Natural CBD gummies are an effective treatment for anxiety and depression, as well as sleep. Find the best CBD gummies for pain here.
Are You A Literary Force To Be Recognized? (AWP Panel #1: What’s Your Platform? What Agents & Editors Are Looking for in Writers)

Are You A Literary Force To Be Recognized? (AWP Panel #1: What’s Your Platform? What Agents & Editors Are Looking for in Writers)

by @thewritermama on April 8, 2010 · 4 comments

Warning: This post contains tough love.

Here’s a few points I hope to share about platform at the AWP 2010 Conference:

Understand what platform means. Here’s my official definition:

“A platform communicates your expertise to others. It includes your Web presence, any public speaking you do, the classes you teach, the media contacts you’ve established, the articles you’ve published, and any other means you currently have for making your name and your future books known to a viable readership.”

“Basically, your platform is everything you DO with your expertise. A platform-strong writer is a writer with influence. Once you establish a platform, it can work for you 24/7, reaching readers even as you sleep. Of course, this kind of reach takes time. If many others already recognize your expertise on a given topic or for a specific audience or both, then you likely have an active platform.”

“I find it helpful to define a platform as a promise writers make to not only create something to sell (like a book), but also to promote it to the specific readers who will want to purchase it. This takes both time and effort, not to mention considerable focus.”

What is a legitimate platform? A big diversion I’ve noticed is that writers are willing to acknowledge that nonfiction writers need platforms but want to endlessly debate whether or not fiction writers, memoir writers, children’s writers, etc. need one.

I can clear this up: Every writer, who plans to publish or be published, needs a platform. It doesn’t matter what you write. As with most things, the sooner you get started the better. Because platforms take time to establish, cultivate and build. No exceptions.

Understand that platform applies to every kind of writer. Don’t get platform confused with what you’d like it to mean. Man, there is a lot of misinformation and quibbling about about what platform is and isn’t whether or not writers need to work on building one. Blah, blah, blah, blah, blah…in all the time spent debating, a writer could have actually built a platform!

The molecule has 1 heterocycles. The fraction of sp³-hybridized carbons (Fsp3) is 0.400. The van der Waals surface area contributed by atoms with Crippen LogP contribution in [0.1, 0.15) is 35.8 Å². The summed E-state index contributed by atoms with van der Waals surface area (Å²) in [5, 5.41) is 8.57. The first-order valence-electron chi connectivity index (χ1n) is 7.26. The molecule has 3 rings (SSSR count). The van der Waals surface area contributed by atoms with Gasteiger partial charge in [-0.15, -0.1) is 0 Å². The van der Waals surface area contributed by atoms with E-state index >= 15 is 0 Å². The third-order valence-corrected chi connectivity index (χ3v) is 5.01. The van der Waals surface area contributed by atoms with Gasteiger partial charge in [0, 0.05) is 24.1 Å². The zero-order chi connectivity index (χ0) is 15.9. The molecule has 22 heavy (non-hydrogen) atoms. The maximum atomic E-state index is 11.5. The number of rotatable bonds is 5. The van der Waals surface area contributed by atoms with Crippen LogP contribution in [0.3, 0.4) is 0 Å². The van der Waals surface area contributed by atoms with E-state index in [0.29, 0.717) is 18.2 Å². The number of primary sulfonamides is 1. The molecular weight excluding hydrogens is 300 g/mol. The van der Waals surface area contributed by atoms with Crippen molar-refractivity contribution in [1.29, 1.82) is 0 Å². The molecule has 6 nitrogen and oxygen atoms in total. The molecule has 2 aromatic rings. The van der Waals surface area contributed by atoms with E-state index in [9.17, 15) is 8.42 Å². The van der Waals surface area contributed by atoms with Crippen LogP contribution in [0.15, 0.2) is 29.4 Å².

To clarify, debating about whether or not you need a platform should not be confused with actually taking concrete steps towards building a legitimate platform. Get out of the debate club and get into the platform-building club instead. I hope you will all take the No Whining Oath (it’s in Get Known) and get to work building a productive platform that offers folks value.

Need examples? Here are a handful of writer/author platform examples. None of them are the super-fast, slap it together overnight kind because the staying power of those kinds of platforms has not yet passed the test of time. This explains why someone who is classified as a “Lift-off,” in my estimation, has actually been working at this platform stuff for years (I’m keeping things real because that’s what I’m known for):

Nonfiction (how-to):

Master: Eric Maisel

Up-and-coming: Cami Walker

Lift-off: Arnie Bernstein


Master: Sandra Cisneros

Up-and-coming: Joe Meno

Lift-off: Kristin Bair O’Keeffe


Master: Gary Snyder

Up-and-coming: Kim Stafford

Lift-off: Guy LeCharles Gonzales


Master: Dave Eggers

Up-and-coming: Kelly Corrigan

Lift-off: Cheryl Strayed

Remember, you won’t witness the sweat that these folks have invested into their writing careers over the years when you click on these links. Instead you view the results of all their years of hard and steady work. Don’t wish for someone else’s success. Roll up your sleeves and go do your own. Carve out your own distinct niche in the literary world.

Now go. Build your own darn platform. [Sound of whip cracking!]

And remember, no whining while you do it…except maybe to your closest writer friends, who are likely in the same platform-less boat.

So why not pull together and encourage each other to take concrete platform-building steps? You’ll find them in Get Known Before the Book Deal, Use Your Personal Strengths to Grow an Author Platform (Writer’s Digest Books 2008).

And if you have taken concrete steps to start building an author-worthy platform, good for you! It’s a fun and expansive process, isn’t it? Almost as much fun as writing…if you let yourself have fun with it.


How to Build A Marketing Platform by Christina Katz (Writer’s Digest magazine)

Excerpt from Get Known Before the Book Deal, Why All Authors Need Platforms

Online Tools Every Author Can and Should Master

~ Photo by Isolino

Like this post? Subscribe to my Feed!

Previous post:

Next post: